Which is why we think that PBS got it right with its new series, Black in Latin America, hosted by Harvard professor (and former Obama beer buddy) Henry Louis Gates, Jr. The series, which premiered this month, explores a topic that been ignored for centuries: the influence of the African diaspora during the era of the slave trade and how it has influenced Latin America. We applaud PBS for taking a gamble and hitting a blackjack. This four-episode series will quickly become MUST SEE TV for anyone interested in Latino issues. Here is a synopsis of the series:

Haiti & the Dominican Republic: An Island Divided In the Dominican Republic, Professor Gates explores how race has been socially constructed in a society whose people reflect centuries of inter-marriage, and how the country’s troubled history with Haiti informs notions about racial classification. In Haiti, Professor Gates tells the story of the birth of the first-ever black republic, and finds out how the slaves’s hard fought liberation over Napoleon Bonaparte’s French Empire became a double-edged sword.

Cuba: The Next Revolution In Cuba Professor Gates finds out how the culture, religion, politics and music of this island are inextricably linked to the huge amount of slave labor imported to produce its enormously profitable 19th century sugar industry, and how race and racism have fared since Fidel Castro’s Communist revolution in 1959.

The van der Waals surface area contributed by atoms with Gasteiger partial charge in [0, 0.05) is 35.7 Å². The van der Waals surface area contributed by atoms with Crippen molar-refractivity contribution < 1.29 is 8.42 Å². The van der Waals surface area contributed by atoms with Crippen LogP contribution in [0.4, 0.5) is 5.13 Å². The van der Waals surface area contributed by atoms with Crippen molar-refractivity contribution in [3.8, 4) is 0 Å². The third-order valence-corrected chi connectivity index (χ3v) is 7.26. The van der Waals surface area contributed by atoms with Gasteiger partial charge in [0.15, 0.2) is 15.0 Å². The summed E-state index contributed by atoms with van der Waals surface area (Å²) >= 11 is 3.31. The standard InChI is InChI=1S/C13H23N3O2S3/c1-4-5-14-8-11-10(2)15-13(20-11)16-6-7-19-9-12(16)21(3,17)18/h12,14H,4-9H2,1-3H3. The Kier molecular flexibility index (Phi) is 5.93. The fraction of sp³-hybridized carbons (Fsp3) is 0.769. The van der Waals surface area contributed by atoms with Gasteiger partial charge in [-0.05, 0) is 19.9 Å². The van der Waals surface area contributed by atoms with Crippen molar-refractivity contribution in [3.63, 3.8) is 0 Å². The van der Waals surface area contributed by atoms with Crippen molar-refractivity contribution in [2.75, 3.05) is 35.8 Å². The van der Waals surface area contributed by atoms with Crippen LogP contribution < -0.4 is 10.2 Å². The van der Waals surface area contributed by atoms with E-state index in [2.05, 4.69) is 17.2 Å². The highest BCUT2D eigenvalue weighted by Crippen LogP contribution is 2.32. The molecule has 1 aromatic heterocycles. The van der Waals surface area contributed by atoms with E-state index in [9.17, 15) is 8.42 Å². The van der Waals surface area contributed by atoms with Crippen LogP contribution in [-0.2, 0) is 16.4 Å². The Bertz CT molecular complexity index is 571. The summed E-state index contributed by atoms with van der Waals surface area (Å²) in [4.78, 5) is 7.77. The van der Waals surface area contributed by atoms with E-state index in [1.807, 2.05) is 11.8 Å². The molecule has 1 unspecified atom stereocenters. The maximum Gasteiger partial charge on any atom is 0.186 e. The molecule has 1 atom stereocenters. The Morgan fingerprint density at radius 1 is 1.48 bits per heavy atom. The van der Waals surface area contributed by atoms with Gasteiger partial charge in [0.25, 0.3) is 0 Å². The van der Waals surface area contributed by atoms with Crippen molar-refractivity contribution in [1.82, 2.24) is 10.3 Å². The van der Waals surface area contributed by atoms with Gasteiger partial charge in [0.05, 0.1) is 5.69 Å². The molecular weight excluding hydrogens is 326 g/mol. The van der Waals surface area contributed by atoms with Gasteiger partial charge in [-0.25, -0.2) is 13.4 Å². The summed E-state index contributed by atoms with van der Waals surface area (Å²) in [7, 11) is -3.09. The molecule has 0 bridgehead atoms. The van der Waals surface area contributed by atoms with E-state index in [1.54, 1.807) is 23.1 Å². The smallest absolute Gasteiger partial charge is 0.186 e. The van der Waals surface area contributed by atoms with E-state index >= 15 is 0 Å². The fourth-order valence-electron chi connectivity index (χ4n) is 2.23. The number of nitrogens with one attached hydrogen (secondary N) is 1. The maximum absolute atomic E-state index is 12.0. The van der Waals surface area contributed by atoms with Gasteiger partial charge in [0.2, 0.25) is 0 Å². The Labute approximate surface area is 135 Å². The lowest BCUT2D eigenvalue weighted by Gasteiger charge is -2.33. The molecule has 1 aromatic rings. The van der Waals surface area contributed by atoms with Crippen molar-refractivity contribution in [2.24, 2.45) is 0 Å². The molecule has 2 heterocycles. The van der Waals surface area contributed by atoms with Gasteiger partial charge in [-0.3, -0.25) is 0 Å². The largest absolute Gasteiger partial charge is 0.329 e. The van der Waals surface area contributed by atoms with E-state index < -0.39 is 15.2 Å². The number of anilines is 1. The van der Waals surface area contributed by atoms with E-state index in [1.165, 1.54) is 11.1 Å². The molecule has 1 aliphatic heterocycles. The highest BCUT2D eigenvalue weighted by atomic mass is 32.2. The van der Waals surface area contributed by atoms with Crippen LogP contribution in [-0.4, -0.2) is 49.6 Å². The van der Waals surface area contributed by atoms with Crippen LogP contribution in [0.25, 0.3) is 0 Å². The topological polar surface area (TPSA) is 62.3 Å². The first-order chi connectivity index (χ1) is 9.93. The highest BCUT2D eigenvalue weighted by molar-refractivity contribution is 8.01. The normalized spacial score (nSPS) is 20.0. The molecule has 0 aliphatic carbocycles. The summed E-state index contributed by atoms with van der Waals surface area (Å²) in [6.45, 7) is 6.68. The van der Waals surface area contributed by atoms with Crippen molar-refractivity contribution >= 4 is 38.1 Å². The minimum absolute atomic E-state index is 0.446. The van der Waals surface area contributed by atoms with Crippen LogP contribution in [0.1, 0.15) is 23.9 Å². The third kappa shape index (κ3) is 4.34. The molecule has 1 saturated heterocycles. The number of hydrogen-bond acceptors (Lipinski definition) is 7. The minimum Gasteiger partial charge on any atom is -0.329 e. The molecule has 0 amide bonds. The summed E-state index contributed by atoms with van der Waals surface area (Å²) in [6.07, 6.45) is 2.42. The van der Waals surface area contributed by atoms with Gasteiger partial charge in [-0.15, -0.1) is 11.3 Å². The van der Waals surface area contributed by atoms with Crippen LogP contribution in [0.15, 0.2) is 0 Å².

Brazil: A Racial Paradise? In Brazil, Professor Gates delves behind the façade of Carnival to discover how this ‘rainbow nation’ is waking up to its legacy as the world’s largest slave economy.

Mexico & Peru: A Hidden Race In Mexico and Peru Professor Gates explores the almost unknown history of the significant numbers of black people—the two countries together received far more slaves than did the United States —brought to these countries as early as the 16th and 17th centuries, and the worlds of culture that their descendants have created in Vera Cruz on the Gulf of Mexico, the Costa Chica region on the Pacific, and in and around Lima, Peru.

So while stereotypical Latinos will be screeching their tires on the streets of Miami, our DVR will be cued up to Professor Gates’ series. That is our revenge.